“Sustainable design is impacted by every discipline – whether it’s architecture, mechanical or electrical engineering – we coordinate those designs and provide supporting green technical advice so we can achieve the project’s overall sustainability goals.” How might this be implemented? “With the architecture side, we look at how to help the project architect to optimise the building’s form, making sure that designs are well orientated. Or if there is a lot of glass, we’ll advise on climate-appropriate glazing selections, particularly for buildings with higher glazing ratios that would require high performance glass and perhaps shading solutions.”

Mthethwa says to predict a building’s performance, they carry out iterative computer base-model simulations for solar control, daylight availability, thermal comfort and energy analysis. “Using this simulated modelling allows us to give the design team an idea of the impact of different design variations – for instance, the impact of solar control on daylight availability and thermal comfort.” Where required, they also assist with post-occupancy surveys that offer user feedback on how occupants experience the buildings once completed.

“It’s important for sustainable developments to have all members of the design team collaborating quite early in the design process, starting from concept to close-out, and even through to operations. In the sustainable design world, we call it the integrated design process,” she says. This results in balanced designs and reduced resource waste.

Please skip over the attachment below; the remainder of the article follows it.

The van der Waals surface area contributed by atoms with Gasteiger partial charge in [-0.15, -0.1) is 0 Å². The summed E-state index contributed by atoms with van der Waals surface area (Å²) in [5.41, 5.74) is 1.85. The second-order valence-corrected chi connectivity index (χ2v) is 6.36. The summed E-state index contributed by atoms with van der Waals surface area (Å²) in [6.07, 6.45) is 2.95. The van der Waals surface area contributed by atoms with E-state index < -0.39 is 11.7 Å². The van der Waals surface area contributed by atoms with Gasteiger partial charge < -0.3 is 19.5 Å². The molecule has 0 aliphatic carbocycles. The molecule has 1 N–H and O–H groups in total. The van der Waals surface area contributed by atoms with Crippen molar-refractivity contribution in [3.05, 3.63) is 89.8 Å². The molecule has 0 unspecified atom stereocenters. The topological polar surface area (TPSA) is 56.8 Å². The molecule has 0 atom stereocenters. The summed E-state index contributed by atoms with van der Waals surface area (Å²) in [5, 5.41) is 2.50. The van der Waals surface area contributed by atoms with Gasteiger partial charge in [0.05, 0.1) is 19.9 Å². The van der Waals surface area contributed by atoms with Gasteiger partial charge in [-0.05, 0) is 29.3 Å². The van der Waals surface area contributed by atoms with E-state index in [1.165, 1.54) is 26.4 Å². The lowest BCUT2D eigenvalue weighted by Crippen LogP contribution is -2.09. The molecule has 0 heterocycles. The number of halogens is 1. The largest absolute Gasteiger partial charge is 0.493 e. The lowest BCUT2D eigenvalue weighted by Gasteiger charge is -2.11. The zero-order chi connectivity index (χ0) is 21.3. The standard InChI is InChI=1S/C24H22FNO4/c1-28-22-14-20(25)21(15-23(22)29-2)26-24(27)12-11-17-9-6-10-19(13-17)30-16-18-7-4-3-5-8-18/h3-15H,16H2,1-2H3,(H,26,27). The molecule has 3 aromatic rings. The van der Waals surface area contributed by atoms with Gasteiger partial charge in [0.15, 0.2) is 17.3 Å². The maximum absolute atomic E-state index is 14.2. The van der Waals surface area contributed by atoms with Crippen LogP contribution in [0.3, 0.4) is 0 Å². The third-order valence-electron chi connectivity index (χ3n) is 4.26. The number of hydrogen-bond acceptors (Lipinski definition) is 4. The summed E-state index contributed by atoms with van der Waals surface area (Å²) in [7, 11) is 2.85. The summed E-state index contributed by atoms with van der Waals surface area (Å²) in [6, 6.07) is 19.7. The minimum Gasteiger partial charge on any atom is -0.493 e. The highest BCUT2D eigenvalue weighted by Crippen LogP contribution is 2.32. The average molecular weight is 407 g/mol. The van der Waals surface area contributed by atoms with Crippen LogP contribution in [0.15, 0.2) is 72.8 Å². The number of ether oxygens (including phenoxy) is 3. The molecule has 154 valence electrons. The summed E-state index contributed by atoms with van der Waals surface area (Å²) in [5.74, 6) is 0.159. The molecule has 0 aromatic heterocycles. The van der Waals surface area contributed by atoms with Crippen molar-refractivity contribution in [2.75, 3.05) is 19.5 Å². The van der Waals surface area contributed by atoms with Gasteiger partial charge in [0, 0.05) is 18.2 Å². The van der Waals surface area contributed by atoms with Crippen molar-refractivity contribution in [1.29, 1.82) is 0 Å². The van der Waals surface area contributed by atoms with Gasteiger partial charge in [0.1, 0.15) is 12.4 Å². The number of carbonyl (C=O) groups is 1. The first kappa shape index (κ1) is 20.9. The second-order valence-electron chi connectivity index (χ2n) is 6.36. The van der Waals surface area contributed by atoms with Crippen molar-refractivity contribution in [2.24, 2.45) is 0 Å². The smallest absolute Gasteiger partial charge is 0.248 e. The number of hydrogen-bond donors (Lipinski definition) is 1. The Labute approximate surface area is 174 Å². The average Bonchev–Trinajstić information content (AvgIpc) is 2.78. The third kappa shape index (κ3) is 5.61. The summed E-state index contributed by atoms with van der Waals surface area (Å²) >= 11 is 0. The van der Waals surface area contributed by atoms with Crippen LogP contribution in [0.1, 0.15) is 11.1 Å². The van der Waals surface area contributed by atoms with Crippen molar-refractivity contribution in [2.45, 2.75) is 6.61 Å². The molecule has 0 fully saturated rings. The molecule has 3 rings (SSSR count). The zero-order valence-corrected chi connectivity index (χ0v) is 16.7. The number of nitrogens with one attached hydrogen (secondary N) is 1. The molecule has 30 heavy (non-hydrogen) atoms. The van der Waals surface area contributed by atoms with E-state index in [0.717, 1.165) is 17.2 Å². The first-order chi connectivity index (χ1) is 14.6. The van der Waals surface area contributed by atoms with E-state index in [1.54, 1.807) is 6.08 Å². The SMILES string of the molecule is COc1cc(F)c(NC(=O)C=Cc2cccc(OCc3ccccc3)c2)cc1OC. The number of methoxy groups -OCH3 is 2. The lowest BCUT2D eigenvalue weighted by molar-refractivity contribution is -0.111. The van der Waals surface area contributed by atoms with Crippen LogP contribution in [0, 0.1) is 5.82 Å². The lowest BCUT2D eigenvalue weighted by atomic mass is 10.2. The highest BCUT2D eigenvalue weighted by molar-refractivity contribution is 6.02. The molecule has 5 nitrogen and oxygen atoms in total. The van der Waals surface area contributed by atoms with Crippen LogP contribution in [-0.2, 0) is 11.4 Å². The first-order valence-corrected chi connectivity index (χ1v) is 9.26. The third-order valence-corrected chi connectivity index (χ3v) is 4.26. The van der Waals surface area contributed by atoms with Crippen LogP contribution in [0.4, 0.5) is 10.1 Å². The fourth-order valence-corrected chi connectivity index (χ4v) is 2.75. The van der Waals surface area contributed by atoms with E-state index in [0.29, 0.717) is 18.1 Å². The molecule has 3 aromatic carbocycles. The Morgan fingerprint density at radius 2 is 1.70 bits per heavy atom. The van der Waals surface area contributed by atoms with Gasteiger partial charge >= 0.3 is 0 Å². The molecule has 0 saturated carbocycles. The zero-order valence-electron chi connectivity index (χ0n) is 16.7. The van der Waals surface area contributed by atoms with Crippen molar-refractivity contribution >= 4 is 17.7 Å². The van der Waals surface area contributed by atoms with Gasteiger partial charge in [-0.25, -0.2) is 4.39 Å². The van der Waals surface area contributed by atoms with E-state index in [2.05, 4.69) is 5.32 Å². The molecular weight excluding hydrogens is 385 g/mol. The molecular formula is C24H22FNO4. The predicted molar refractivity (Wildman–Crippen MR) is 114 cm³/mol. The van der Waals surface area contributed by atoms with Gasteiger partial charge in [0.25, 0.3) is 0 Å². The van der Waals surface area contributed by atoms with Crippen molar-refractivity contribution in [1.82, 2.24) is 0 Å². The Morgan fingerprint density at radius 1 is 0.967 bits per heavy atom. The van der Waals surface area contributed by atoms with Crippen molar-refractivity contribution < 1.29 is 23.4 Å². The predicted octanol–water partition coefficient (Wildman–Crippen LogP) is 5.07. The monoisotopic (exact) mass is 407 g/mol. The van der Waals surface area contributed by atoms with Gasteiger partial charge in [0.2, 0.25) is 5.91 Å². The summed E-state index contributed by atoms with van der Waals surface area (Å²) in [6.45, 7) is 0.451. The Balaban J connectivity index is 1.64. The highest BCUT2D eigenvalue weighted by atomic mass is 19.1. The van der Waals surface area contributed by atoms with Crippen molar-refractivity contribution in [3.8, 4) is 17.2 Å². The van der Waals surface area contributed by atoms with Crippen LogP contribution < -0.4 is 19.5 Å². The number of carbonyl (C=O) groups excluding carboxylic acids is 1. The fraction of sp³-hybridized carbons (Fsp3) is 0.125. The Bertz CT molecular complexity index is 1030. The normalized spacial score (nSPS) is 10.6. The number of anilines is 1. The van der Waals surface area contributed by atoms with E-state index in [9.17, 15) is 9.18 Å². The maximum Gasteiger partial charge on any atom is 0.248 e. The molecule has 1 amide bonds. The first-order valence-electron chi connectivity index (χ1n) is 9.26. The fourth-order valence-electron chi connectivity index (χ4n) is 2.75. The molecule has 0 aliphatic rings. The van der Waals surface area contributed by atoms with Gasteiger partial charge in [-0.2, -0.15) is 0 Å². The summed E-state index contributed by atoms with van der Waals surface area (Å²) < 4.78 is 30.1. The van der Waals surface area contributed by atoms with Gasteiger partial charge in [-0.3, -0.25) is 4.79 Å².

Makhosazana Mthethwa

Makhosazana Mthethwa has been a green building consultant at Solid Green since 2018. Her role is to facilitate green building design certifications as well as technically assist project teams to deliver sustainable buildings. Mthethwa is also an assistant lecturer at UCT for the Simulated Office School of Architecture, Planning and Geomatics faculty. Before joining Solid Green, she was a design architect at dhk where she used her experience to incorporate sustainability initiatives into the architectural designs from concept level. From 2009 to 2015, Mthethwa worked at PJCarew Consulting. She joined as an academic intern and a year later began working as a green building design consultant. Thereafter she moved to part-time work to pursue a master’s degree from 2012.